Retrospective selection in visual and tactile working memory is mediated by shared control mechanisms

Tobias Katus*, Martin Eimer

*Corresponding author for this work

Research output: Contribution to journalArticlepeer-review

2 Citations (Scopus)


Selective attention regulates the activation of working memory (WM) representations. Retro-cues, presented after memory sample stimuli have been stored, modulate these activation states by triggering shifts of attention to task-relevant samples. Here, we investigated whether the control of such attention shifts is modality-specific or shared across sensory modalities. Participants memorized bilateral tactile and visual sample stimuli before an auditory retro-cue indicated which visual and tactile stimuli had to be retained. Critically, these cued samples were located on the same side or opposite sides, thus requiring spatially congruent or incongruent attention shifts in tactile and visual WM. To track the attentional selection of retro-cued samples, tactile and visual contralateral delay activities (tCDA and CDA components) were measured. Clear evidence for spatial synergy effects from attention shifts in visual WM on concurrent shifts in tactile WM were observed: Tactile WM performance was impaired, and tCDA components triggered by retro-cues were strongly attenuated on opposite-sides relative to same-side trials. These spatial congruency effects were eliminated when cued attention shifts in tactile WM occurred in the absence of simultaneous shifts within visual WM. Results show that, in contrast to other modality-specific aspects of WM control, concurrent attentional selection processes within tactile and visual WM are mediated by shared supramodal control processes.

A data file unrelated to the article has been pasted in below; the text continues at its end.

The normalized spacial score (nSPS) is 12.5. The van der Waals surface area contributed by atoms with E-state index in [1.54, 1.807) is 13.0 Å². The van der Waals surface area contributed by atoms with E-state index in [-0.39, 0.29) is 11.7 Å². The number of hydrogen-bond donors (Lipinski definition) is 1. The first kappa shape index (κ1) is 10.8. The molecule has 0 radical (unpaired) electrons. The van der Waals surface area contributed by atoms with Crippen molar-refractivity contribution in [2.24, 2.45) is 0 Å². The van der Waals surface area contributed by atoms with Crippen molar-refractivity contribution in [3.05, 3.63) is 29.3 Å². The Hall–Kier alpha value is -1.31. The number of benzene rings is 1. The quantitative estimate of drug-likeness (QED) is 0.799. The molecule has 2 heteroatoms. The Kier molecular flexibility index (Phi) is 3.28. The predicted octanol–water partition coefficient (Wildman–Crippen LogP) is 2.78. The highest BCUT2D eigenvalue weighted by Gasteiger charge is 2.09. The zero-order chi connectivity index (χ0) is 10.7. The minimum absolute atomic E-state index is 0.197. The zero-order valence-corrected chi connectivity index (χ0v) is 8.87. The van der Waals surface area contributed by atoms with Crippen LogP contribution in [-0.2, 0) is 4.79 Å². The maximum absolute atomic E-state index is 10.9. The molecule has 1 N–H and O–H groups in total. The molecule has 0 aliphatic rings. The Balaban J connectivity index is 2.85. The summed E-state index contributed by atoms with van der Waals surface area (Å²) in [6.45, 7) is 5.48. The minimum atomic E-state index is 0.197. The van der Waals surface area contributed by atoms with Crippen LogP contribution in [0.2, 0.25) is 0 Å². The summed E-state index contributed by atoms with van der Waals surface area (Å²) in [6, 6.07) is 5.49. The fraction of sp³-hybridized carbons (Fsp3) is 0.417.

Original languageEnglish
Pages (from-to)546-557
Number of pages12
JournalJournal of Cognitive Neuroscience
Issue number3
Early online date30 Jan 2020
Publication statusPublished - Mar 2020

Bibliographical note

Funding Information:
This work was funded by the Leverhulme Trust (grant RPG-2015370). We thank Laura Katus for proofreading the manuscript. Reprint requests should be sent to Tobias Katus, School of Psychology, University of Aberdeen, AB24 3FX Aberdeen, United Kingdom, or via e-mail:


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